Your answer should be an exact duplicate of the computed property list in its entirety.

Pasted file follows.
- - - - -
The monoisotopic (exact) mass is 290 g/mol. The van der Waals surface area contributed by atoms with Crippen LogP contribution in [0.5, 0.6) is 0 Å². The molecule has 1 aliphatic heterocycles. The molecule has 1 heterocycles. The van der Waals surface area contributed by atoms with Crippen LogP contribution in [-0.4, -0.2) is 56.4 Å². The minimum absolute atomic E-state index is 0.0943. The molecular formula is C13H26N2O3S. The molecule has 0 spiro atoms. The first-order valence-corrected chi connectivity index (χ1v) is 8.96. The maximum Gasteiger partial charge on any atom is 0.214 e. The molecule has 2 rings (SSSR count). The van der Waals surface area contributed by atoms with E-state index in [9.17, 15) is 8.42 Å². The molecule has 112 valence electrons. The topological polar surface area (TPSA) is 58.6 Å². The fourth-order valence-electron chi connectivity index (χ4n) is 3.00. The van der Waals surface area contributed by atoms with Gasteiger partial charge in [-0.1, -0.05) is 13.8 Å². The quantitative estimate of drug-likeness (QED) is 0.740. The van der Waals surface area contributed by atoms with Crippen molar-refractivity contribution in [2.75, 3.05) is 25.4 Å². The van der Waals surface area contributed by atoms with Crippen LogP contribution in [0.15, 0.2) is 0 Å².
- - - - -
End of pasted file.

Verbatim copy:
The monoisotopic (exact) mass is 290 g/mol. The van der Waals surface area contributed by atoms with Crippen LogP contribution in [0.5, 0.6) is 0 Å². The molecule has 1 aliphatic heterocycles. The molecule has 1 heterocycles. The van der Waals surface area contributed by atoms with Crippen LogP contribution in [-0.4, -0.2) is 56.4 Å². The minimum absolute atomic E-state index is 0.0943. The molecular formula is C13H26N2O3S. The molecule has 0 spiro atoms. The first-order valence-corrected chi connectivity index (χ1v) is 8.96. The maximum Gasteiger partial charge on any atom is 0.214 e. The molecule has 2 rings (SSSR count). The van der Waals surface area contributed by atoms with E-state index in [9.17, 15) is 8.42 Å². The molecule has 112 valence electrons. The topological polar surface area (TPSA) is 58.6 Å². The fourth-order valence-electron chi connectivity index (χ4n) is 3.00. The van der Waals surface area contributed by atoms with Gasteiger partial charge in [-0.1, -0.05) is 13.8 Å². The quantitative estimate of drug-likeness (QED) is 0.740. The van der Waals surface area contributed by atoms with Crippen molar-refractivity contribution in [2.75, 3.05) is 25.4 Å². The van der Waals surface area contributed by atoms with Crippen LogP contribution in [0.15, 0.2) is 0 Å².